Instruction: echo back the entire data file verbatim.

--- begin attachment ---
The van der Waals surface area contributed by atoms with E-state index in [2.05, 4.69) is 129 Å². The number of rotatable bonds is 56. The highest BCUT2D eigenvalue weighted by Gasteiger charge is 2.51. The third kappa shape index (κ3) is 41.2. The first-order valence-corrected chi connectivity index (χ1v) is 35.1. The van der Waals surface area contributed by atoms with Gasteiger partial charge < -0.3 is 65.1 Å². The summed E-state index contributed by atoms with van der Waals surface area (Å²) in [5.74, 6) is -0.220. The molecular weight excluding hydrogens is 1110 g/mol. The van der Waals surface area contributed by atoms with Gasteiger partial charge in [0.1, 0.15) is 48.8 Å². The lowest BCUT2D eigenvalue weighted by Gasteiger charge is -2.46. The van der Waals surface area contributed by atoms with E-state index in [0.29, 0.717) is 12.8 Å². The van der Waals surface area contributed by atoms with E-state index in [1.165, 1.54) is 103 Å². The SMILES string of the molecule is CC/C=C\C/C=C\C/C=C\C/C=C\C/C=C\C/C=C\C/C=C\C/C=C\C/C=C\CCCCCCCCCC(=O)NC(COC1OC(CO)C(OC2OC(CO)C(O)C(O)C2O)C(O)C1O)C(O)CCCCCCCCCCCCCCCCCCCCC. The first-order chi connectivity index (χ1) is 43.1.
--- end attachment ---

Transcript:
The van der Waals surface area contributed by atoms with E-state index in [2.05, 4.69) is 129 Å². The number of rotatable bonds is 56. The highest BCUT2D eigenvalue weighted by Gasteiger charge is 2.51. The third kappa shape index (κ3) is 41.2. The first-order valence-corrected chi connectivity index (χ1v) is 35.1. The van der Waals surface area contributed by atoms with Gasteiger partial charge < -0.3 is 65.1 Å². The summed E-state index contributed by atoms with van der Waals surface area (Å²) in [5.74, 6) is -0.220. The molecular weight excluding hydrogens is 1110 g/mol. The van der Waals surface area contributed by atoms with Gasteiger partial charge in [0.1, 0.15) is 48.8 Å². The lowest BCUT2D eigenvalue weighted by Gasteiger charge is -2.46. The van der Waals surface area contributed by atoms with E-state index in [0.29, 0.717) is 12.8 Å². The van der Waals surface area contributed by atoms with E-state index in [1.165, 1.54) is 103 Å². The SMILES string of the molecule is CC/C=C\C/C=C\C/C=C\C/C=C\C/C=C\C/C=C\C/C=C\C/C=C\C/C=C\CCCCCCCCCC(=O)NC(COC1OC(CO)C(OC2OC(CO)C(O)C(O)C2O)C(O)C1O)C(O)CCCCCCCCCCCCCCCCCCCCC. The first-order chi connectivity index (χ1) is 43.1.